Planet Earth III makes its debut on BBC Earth in Asia this year, almost two decades since the original Planet Earth series first redefined natural history filmmaking. Presented by Sir David Attenborough, Planet Earth III is the upcoming instalment of the ground-breaking and award-winning Planet Earth trilogy.
Filmed over the course of over five years, the series travels to spectacular unseen landscapes including Gomantong and Sukau in Borneo to spend time with the Oriental Pied Hornbill, Dauin in The Philippines to see the Frogfish and even visit one of the world’s largest natural cave Hang Son Doong in Vietnam.
Watch new episodes of Planet Earth III every Sunday at 8:00pm on BBC Earth available on UnifiTV channel 501, Astro channel 554 and BBC Player. As we head towards ‘Forests’ featuring Malaysia, producer Sarah Whalley reveals more on what audiences can expect.
Could you tell us a little bit more about the Planet Earth series and Planet Earth III in particular?
The first series was about witnessing the wonderful spectacle and awe-inspiring beauty of our planet and taking the viewer to the last remaining areas of wilderness that were still untouched by humanity. Planet Earth II was about connecting the viewer intimately with the animals, to be alongside them, experiencing their triumphs and their struggles- who could forget the snakes and iguanas sequence!
Planet Earth III is all about the resilience and adaptability of nature, and the remarkable animals that are changing their lives to meet the challenges of a rapidly changing world dominated more than ever by a powerful force: us. It’s full of surprise and wonder but seen from a new perspective. It has been 5 years in the making and I’m really looking forward to sharing it with our audience.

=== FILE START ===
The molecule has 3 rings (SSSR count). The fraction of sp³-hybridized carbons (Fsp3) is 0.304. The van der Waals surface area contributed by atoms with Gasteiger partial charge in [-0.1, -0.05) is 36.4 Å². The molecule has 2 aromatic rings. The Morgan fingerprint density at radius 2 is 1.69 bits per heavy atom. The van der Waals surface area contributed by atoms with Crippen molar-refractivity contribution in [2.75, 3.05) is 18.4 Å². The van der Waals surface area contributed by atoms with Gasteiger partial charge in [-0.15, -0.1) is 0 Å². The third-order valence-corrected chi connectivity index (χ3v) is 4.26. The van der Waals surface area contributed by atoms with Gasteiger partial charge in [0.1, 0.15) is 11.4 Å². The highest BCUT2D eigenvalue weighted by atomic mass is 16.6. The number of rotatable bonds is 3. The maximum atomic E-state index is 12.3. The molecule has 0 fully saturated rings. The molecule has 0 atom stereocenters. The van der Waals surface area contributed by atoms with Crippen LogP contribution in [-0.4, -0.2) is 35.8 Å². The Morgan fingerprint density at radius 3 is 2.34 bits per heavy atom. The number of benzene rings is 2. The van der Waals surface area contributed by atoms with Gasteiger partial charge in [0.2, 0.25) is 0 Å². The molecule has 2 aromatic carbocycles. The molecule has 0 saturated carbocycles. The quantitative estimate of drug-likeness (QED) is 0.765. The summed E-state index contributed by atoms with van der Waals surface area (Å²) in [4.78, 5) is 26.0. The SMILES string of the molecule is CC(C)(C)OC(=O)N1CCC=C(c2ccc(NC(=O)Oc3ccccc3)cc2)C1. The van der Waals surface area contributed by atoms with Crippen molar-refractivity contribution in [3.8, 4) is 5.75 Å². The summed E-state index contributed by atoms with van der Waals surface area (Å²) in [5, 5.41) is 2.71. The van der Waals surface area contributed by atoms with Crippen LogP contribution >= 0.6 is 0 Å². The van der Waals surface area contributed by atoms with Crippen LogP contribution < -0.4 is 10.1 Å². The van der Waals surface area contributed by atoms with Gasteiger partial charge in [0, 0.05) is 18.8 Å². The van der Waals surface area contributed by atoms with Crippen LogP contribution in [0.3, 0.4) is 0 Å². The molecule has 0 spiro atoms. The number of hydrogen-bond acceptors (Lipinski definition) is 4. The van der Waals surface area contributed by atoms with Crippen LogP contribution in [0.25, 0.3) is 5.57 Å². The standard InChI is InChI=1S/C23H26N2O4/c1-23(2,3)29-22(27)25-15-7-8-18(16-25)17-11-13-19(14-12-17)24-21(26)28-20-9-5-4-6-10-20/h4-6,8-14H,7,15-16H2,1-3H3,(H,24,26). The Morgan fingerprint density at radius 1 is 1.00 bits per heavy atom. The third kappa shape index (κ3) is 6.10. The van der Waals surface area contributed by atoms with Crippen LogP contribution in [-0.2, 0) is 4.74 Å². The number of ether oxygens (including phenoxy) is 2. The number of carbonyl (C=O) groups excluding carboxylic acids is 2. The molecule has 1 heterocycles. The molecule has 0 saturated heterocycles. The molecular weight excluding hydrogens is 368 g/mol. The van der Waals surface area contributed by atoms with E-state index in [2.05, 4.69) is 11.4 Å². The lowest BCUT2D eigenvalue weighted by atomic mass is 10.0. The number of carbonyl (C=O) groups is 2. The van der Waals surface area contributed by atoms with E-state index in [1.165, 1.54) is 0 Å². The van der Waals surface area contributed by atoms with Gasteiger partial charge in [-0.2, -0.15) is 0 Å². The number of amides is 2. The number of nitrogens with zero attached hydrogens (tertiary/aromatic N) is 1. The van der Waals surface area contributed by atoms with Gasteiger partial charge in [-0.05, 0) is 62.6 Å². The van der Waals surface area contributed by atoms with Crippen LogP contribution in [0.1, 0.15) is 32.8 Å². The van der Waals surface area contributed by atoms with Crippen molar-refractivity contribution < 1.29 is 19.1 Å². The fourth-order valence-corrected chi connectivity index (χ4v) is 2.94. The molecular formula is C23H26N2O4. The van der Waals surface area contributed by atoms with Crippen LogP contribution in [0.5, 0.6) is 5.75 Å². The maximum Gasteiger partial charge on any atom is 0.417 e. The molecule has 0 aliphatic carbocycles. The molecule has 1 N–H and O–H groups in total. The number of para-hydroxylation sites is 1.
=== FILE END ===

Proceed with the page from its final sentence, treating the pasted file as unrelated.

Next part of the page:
At the Natural History Unit what do you feel your role is in conservation and the environment?
The natural world is still a place of wonder and this still deserves to be documented. I feel our first purpose is to make viewers fall in love with our planet’s wildlife. As Sir David Attenborough himself once said “No one will protect what they don’t care about, and no one will care about what they have never experienced.” This series is a way for people to experience wildlife around the globe and be motivated to help protect it, but our awareness of environmental destruction has increased. The natural world has never faced more challenges and within each episode of the series there are hard hitting environmental truths with one of the key themes of the series being behavioural adaptation in a world dominated by human activity.
What impact are you hoping this series will have?
I hope PE3 gives weight to the impact of human activity on the natural world. In each of the different habitats we address the issues they face. I couldn’t make a forests film without talking about deforestation but made sure to pick stories that tell a thought-provoking environmental story. There is a sequence in the episode that starts with chimps in their forest home but its dreamy quality ends with a wakeup call as the chimps have to venture out into surrounding farmland to look for food, crossing roads and coming into contact with people. It’s quite a powerful way of giving the magic and beauty that these series usually have but with an extra edge of contemporary resonance.